opinion web
Liberal Opinion General Opinion
Linda Chavez
Linda Chavez
12 Feb 2016
Calling Out Trump

For months, responsible Republicans have been pussyfooting around Donald Trump. No one has been willing to … Read More.

5 Feb 2016
Doing the Honorable Thing in New Hampshire

New Hampshire may well be the end of the campaign trail for more GOP hopefuls, as Iowa was for Rand Paul, … Read More.

29 Jan 2016
President or Divider in Chief?

I'm trying to wrap my mind around what it will mean if Donald Trump wins the Iowa caucuses in a few days and … Read More.

Collateral Damage in the Immigration War


Imagine you've just given a year and a half of your life to serving your country in Iraq and come home to find that your pregnant wife and your toddler daughter have been forced to leave the United States and now the government won't let them back in.

You sit at home waiting, but no one can give you answers when or if they will be allowed to return. You wait five months, long enough for your new baby to be born in a foreign country. But still, no one can give you answers.

That is what Aaron Thorsted of Salt Lake City, Utah, goes through every day. His story aired on KSL-TV there this week.

Why is the government preventing Johana Thorsted and their children from returning to the U.S.? Is she on some terror watch list? Does she have ties to radical organizations? Has she committed some heinous act that makes her a danger to our country?

No. Like thousands of others who have grown up here and know no other life but ours, Johana's parents forced her to come to the U.S. from Guatemala illegally when she was a child. Aaron Thorsted knew her status when he asked her to marry him. He told KSL that Johana worried that he would reject her when he found out. But love doesn't require a "green card," and so Aaron promised her they would fix her problem. When Aaron was sent to Iraq, however, the process slowed down, since immigration officials are wary of Americans who want to sponsor spouses who aren't actually living under the same roof.

Johana returned to Guatemala in what should have been the final step in adjusting her status. The couple expected she would have approval by the time Aaron came home from his tour in Iraq. But they are still waiting. And in December, their second child was born. This complicates matters because the child is not automatically an American citizen and now, too, must get permission to come to the U.S.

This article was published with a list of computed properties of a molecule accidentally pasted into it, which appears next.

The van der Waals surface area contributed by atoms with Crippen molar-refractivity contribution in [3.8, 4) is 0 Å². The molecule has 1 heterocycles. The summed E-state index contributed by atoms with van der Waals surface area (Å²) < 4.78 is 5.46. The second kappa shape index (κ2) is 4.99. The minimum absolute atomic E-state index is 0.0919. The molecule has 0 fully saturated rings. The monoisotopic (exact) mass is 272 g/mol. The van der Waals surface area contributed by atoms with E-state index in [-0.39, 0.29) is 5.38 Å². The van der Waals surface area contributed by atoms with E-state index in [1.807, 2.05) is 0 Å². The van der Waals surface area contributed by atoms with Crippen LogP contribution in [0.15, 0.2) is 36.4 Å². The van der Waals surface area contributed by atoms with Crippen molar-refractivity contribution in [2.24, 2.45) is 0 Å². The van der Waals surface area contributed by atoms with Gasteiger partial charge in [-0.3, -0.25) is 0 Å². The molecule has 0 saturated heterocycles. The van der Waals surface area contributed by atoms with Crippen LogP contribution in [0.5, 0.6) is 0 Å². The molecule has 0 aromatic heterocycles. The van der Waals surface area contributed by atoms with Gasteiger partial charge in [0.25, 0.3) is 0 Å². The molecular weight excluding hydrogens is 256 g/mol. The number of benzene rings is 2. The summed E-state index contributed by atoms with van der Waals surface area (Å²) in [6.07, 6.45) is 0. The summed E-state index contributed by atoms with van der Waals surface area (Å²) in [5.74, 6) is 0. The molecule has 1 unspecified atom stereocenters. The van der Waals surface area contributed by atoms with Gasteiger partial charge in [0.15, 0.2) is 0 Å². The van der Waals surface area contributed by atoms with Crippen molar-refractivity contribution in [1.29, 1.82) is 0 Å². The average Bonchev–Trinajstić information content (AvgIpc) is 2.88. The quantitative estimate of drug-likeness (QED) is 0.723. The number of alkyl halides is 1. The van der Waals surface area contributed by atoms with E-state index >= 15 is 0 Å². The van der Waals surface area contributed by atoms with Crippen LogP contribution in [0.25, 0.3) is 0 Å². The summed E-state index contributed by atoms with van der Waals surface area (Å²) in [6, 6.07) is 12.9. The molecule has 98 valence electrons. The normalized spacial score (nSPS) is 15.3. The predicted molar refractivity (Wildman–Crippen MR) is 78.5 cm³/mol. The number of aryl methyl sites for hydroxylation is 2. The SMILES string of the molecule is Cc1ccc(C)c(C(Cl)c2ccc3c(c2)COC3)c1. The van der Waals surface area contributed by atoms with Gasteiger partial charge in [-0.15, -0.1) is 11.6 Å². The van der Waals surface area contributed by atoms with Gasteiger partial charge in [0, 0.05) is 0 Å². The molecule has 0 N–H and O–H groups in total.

The Thorsteds' disrupted lives are the consequence of Congress' failure to resolve the dilemma of what to do with 12.5 million illegal aliens living here.

But their personal drama is not the only consequence. Another story illustrates a different problem, one that has the potential to affect all of us.

In a front-page article, The Wall Street Journal reported this week on what happened after immigration officials raided a Georgia chicken processing plant last fall, hauling off 120 workers, with hundreds of other illegal aliens voluntarily leaving the area. The plant did what many anti-immigration groups say is the solution to becoming dependent on immigrant and illegal alien labor: It raised wages by more than a dollar an hour.

But the company still couldn't attract enough employees, so it also sent buses to pick up American workers from nearby towns and set up dormitories for those who wanted to stay on site. The company nonetheless could only hire a fraction of the workers it needed, and new workers were far from ideal.

The company says that the workforce has turned over three times since the raid. Worse, production has plummeted. The immigrant workers produced an average of 80 pallets of poultry a day per six-person assembly line; the new workers produced only 45 pallets with 15 persons on the line.

The company is still short-handed by 300 people, so it is recruiting Laotian Hmong immigrants from Minnesota and Wisconsin and busing in felons on parole. In any case, with more expensive, less productive workers, the company will have to pass on its costs to consumers — or go out of business.

Magnify this problem by the thousands and you can see the impact on the U.S. economy.

Immigration restrictionists may think it is fine and dandy to keep Aaron Thorsted's wife and children out of the country because Johana's parents broke the law. And they say they're willing to pay more for food so long as it deprives illegal aliens of jobs. But are they willing to pay companies' actual costs, which in the Georgia case more than quadrupled? And would they rather these jobs simply disappear altogether, striking devastating blows to many local economies?

I doubt most Americans think this is a good bargain. But Congress has yet to wake up to the realities.

Linda Chavez is the author of "An Unlikely Conservative: The Transformation of an Ex-Liberal." To find out more about Linda Chavez, visit the Creators Syndicate web page at



0 Comments | Post Comment
Already have an account? Log in.
New Account  
Your Name:
Your E-mail:
Your Password:
Confirm Your Password:

Please allow a few minutes for your comment to be posted.

Enter the numbers to the right: comments policy
Linda Chavez
Feb. `16
Su Mo Tu We Th Fr Sa
31 1 2 3 4 5 6
7 8 9 10 11 12 13
14 15 16 17 18 19 20
21 22 23 24 25 26 27
28 29 1 2 3 4 5
About the author About the author
Write the author Write the author
Printer friendly format Printer friendly format
Email to friend Email to friend
View by Month
Authorís Podcast
Suzanne Fields
Suzanne FieldsUpdated 12 Feb 2016
David Harsanyi
David HarsanyiUpdated 12 Feb 2016
Patrick Buchanan
Pat BuchananUpdated 12 Feb 2016

8 Oct 2010 Hispanics' Missed Opportunity

29 Dec 2011 Coulter's Self-Fulfilling Prophecy

15 Dec 2011 Tebow Critics Put Their Own Bigotry on Display